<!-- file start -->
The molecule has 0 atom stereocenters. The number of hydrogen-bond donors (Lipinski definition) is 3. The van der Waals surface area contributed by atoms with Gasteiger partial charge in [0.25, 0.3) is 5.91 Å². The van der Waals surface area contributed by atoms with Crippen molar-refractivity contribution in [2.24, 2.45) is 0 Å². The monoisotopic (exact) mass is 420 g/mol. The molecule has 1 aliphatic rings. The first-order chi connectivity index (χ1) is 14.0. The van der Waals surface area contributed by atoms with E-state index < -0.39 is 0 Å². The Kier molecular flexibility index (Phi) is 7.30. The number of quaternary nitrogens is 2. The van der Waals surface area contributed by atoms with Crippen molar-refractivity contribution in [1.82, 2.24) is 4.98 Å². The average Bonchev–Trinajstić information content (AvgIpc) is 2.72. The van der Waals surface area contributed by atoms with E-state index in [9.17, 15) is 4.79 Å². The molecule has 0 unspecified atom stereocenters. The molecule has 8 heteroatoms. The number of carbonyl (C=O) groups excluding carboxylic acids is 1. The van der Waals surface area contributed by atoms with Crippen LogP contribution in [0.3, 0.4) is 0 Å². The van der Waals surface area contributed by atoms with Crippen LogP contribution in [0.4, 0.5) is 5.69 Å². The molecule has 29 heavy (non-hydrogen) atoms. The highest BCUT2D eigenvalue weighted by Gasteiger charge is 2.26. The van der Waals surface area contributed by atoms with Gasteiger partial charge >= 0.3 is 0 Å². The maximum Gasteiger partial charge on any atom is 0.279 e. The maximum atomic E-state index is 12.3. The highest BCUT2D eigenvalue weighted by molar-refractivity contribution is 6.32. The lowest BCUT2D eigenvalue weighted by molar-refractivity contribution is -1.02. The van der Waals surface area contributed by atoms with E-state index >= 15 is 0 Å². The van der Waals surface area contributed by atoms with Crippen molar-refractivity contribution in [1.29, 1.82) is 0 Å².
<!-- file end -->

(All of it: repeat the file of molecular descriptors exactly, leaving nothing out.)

The molecule has 0 atom stereocenters. The number of hydrogen-bond donors (Lipinski definition) is 3. The van der Waals surface area contributed by atoms with Gasteiger partial charge in [0.25, 0.3) is 5.91 Å². The van der Waals surface area contributed by atoms with Crippen molar-refractivity contribution in [2.24, 2.45) is 0 Å². The monoisotopic (exact) mass is 420 g/mol. The molecule has 1 aliphatic rings. The first-order chi connectivity index (χ1) is 14.0. The van der Waals surface area contributed by atoms with E-state index < -0.39 is 0 Å². The Kier molecular flexibility index (Phi) is 7.30. The number of quaternary nitrogens is 2. The van der Waals surface area contributed by atoms with Crippen molar-refractivity contribution in [1.82, 2.24) is 4.98 Å². The average Bonchev–Trinajstić information content (AvgIpc) is 2.72. The van der Waals surface area contributed by atoms with E-state index in [9.17, 15) is 4.79 Å². The molecule has 0 unspecified atom stereocenters. The molecule has 8 heteroatoms. The number of carbonyl (C=O) groups excluding carboxylic acids is 1. The van der Waals surface area contributed by atoms with Crippen LogP contribution in [0.3, 0.4) is 0 Å². The van der Waals surface area contributed by atoms with Crippen LogP contribution in [0.4, 0.5) is 5.69 Å². The molecule has 29 heavy (non-hydrogen) atoms. The highest BCUT2D eigenvalue weighted by Gasteiger charge is 2.26. The van der Waals surface area contributed by atoms with Gasteiger partial charge >= 0.3 is 0 Å². The maximum Gasteiger partial charge on any atom is 0.279 e. The maximum atomic E-state index is 12.3. The highest BCUT2D eigenvalue weighted by molar-refractivity contribution is 6.32. The lowest BCUT2D eigenvalue weighted by molar-refractivity contribution is -1.02. The van der Waals surface area contributed by atoms with E-state index >= 15 is 0 Å². The van der Waals surface area contributed by atoms with Crippen molar-refractivity contribution in [1.29, 1.82) is 0 Å².